KM: What do you mean by the term “technological determinism”?
JB: In the case of self-driving cars, the technological determinism line is: “We have the technology to do it, therefore we are going to do it.” And also, following on from that, the social effects that it will cause, like massive job losses, are just what’s going to happen, and there’s nothing we can do about it. The growth of the technology itself just presupposes and creates this future. I don’t believe in technological determinism; there’s is a huge amount of things we can use this technology for, or not use it for, that are up to us.
KM: In many ways, your work is about interfering with technology as a way of getting to know it.
JB: This aspect of the work is about meeting technology halfway. Machine-learning, increasingly, is in everything: it’s in your banking system – it decides whether you get a mortgage; it’s in Amazon – it decides what you’re going to end up buying in quite important ways. It makes decisions, but the specific reasons for those decisions are almost impossible to know. So how do we find a kind of common ground where we can understand each other? Where the trap is a form of resistance that is kind of offensive, I’m interested it finding that middle point as well.
KM: Can the autonomous car then be seen as a type of post-human agent, and our interaction with it as one with another thing of agency?
JB: I’m probably less interested in the immediately post-human than in a relationship that breaks down the distinction between human and technological agency – that it’s not one or the other. There is a human behind the technology who has embedded existing politics and biases into it. It is not entirely machine-bred, but once we put these things into the world they can do strange things that are unexpected; they have a certain degree of their own agency. Several of the works, such as the Activation series, attempt to find a middle ground. Find a way for both human and machine to agree on an image of the world, and see the world, if not in the same way, then at least in a way that allows for some kind of negotiation.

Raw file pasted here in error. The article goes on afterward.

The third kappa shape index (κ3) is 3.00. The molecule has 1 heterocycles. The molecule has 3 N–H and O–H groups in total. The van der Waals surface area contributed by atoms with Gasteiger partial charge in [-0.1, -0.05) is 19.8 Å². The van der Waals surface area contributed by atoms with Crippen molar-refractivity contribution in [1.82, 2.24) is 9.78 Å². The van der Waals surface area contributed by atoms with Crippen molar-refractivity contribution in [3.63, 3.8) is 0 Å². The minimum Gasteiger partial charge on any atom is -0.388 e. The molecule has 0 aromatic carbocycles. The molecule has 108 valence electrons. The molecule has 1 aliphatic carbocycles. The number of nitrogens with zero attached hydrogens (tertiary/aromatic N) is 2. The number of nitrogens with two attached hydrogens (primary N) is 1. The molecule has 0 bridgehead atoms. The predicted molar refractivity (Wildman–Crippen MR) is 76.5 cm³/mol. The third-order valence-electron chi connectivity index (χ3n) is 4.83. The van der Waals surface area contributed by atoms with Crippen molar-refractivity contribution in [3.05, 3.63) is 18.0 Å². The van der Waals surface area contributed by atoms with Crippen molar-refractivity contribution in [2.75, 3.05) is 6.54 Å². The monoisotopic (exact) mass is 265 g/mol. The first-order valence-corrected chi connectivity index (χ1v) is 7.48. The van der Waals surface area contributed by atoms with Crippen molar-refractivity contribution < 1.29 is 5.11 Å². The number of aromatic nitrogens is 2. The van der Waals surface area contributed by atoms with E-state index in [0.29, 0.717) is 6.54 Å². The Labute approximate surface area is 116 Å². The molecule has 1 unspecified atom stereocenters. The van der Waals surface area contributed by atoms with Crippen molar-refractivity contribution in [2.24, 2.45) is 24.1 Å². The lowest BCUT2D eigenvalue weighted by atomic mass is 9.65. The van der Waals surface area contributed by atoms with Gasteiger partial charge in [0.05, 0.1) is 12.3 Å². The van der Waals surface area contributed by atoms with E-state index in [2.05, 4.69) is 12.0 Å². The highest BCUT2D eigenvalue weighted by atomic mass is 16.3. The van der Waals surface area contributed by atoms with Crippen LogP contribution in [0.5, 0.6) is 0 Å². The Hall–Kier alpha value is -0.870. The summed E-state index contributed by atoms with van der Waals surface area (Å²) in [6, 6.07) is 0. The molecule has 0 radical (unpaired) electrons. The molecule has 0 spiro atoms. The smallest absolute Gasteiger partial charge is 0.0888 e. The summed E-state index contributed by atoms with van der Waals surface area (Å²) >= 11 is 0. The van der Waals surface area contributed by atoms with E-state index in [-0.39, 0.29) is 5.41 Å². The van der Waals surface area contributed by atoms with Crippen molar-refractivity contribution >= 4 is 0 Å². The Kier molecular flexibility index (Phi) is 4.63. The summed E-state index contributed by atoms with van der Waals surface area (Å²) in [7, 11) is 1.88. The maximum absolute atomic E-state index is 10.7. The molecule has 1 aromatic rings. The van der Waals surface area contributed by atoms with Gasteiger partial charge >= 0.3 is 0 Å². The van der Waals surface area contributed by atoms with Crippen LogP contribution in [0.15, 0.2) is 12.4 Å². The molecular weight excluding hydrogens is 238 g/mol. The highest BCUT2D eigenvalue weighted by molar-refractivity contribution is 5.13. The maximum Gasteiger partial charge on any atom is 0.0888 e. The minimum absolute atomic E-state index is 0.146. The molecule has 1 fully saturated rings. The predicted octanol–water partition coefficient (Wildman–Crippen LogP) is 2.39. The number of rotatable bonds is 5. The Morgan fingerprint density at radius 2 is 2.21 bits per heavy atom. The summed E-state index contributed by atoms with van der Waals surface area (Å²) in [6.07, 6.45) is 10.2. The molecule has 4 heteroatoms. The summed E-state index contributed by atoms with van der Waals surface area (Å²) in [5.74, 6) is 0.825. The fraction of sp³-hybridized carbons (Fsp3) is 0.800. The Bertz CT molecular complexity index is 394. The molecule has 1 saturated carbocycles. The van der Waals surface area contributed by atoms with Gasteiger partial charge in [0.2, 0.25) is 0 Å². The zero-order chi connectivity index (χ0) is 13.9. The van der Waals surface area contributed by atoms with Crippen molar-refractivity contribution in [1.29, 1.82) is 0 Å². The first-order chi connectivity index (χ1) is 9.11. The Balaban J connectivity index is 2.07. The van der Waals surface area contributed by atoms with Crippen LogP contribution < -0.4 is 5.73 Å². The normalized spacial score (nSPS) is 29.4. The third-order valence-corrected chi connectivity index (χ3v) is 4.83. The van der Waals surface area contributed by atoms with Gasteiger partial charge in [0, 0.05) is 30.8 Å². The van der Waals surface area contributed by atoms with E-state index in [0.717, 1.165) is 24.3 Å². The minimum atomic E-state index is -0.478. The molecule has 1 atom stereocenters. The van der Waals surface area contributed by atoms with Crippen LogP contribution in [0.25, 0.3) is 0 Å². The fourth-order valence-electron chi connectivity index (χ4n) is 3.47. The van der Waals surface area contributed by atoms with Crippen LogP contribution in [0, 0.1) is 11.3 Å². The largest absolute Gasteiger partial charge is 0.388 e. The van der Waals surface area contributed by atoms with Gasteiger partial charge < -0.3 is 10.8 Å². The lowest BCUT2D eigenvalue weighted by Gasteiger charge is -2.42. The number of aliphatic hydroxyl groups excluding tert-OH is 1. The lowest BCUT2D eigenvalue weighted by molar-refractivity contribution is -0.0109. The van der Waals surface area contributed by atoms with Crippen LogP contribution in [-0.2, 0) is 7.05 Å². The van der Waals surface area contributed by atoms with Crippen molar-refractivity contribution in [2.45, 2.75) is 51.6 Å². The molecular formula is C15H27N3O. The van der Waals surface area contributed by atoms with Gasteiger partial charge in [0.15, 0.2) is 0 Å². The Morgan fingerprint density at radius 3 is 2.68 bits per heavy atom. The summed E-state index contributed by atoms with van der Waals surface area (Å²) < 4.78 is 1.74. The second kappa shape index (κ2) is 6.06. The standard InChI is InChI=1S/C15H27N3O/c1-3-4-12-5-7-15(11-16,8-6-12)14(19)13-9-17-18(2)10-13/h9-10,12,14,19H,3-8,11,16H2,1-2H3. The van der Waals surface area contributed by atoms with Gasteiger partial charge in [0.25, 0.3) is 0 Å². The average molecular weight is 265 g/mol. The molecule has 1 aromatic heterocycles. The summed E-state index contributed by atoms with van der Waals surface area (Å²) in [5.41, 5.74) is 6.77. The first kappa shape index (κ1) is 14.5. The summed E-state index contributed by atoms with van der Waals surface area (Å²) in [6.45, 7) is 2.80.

KM: The Activationseriesis a work you produced for this show, using your own software, in which we see the stage-by-stage transformation of an image into data.
JB: You see an input image – a classical freedom image of an open road – as it slowly, to the human eye, degrades into seeming unreadable; pure ones and zeros. But that’s the point at which it’s actually readable to the machine, and not just readable but sensible: that’s the point at which the machine understands what it’s looking at. So it’s not just a passage of data from one side to the other, but a negotiation of sense-making of the world. I think there is a huge demand to humanise the technological view of the world, but also potential for humans to learn non-aggressive, less violent lessons from the technological as well.
KM: So when your autonomous car software allows you to get lost, is that a type of non-aggressive, more playful interaction we might have with technology?
JB: Absolutely. It’s also a fairly standard both artistic and mathematical technique for problem-solving, for coming to know the world. Going for a random walk, whether that means literally on the moors, or the mathematical function of a random walk, which is used in mathematical problem-solving by generating random numbers is a tried and tested technique for scoping out the space you’re in. And if we just sit in the driver-less car while it takes us where it wants us to go, then we’re obviously missing out on all these possibilities.
KM: In his essay accompanying the exhibition, Will Wiles writes of a time “when the automobile was capable of actually delivering on its promise of liberation”. There is some disappointment here, it seems, as to the promise of technology and modernity.